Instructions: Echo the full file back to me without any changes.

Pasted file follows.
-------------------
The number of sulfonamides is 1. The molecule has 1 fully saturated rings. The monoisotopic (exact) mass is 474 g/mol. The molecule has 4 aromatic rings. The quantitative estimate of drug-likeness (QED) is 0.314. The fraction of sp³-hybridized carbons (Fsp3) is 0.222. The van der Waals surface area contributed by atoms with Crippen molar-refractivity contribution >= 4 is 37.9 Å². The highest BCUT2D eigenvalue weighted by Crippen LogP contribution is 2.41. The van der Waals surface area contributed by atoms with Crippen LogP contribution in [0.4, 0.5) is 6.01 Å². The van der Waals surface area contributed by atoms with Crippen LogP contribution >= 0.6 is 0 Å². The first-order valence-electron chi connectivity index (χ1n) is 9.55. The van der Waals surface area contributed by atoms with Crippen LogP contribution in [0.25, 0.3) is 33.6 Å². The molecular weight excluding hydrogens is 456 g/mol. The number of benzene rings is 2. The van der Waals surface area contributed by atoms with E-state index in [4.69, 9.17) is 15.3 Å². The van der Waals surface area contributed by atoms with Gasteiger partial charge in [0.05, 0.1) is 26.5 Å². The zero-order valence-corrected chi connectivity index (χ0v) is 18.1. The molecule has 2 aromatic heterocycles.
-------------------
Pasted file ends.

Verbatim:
The number of sulfonamides is 1. The molecule has 1 fully saturated rings. The monoisotopic (exact) mass is 474 g/mol. The molecule has 4 aromatic rings. The quantitative estimate of drug-likeness (QED) is 0.314. The fraction of sp³-hybridized carbons (Fsp3) is 0.222. The van der Waals surface area contributed by atoms with Crippen molar-refractivity contribution >= 4 is 37.9 Å². The highest BCUT2D eigenvalue weighted by Crippen LogP contribution is 2.41. The van der Waals surface area contributed by atoms with Crippen LogP contribution in [0.4, 0.5) is 6.01 Å². The van der Waals surface area contributed by atoms with Crippen LogP contribution >= 0.6 is 0 Å². The first-order valence-electron chi connectivity index (χ1n) is 9.55. The van der Waals surface area contributed by atoms with Crippen LogP contribution in [0.25, 0.3) is 33.6 Å². The molecular weight excluding hydrogens is 456 g/mol. The number of benzene rings is 2. The van der Waals surface area contributed by atoms with E-state index in [4.69, 9.17) is 15.3 Å². The van der Waals surface area contributed by atoms with Gasteiger partial charge in [0.05, 0.1) is 26.5 Å². The zero-order valence-corrected chi connectivity index (χ0v) is 18.1. The molecule has 2 aromatic heterocycles.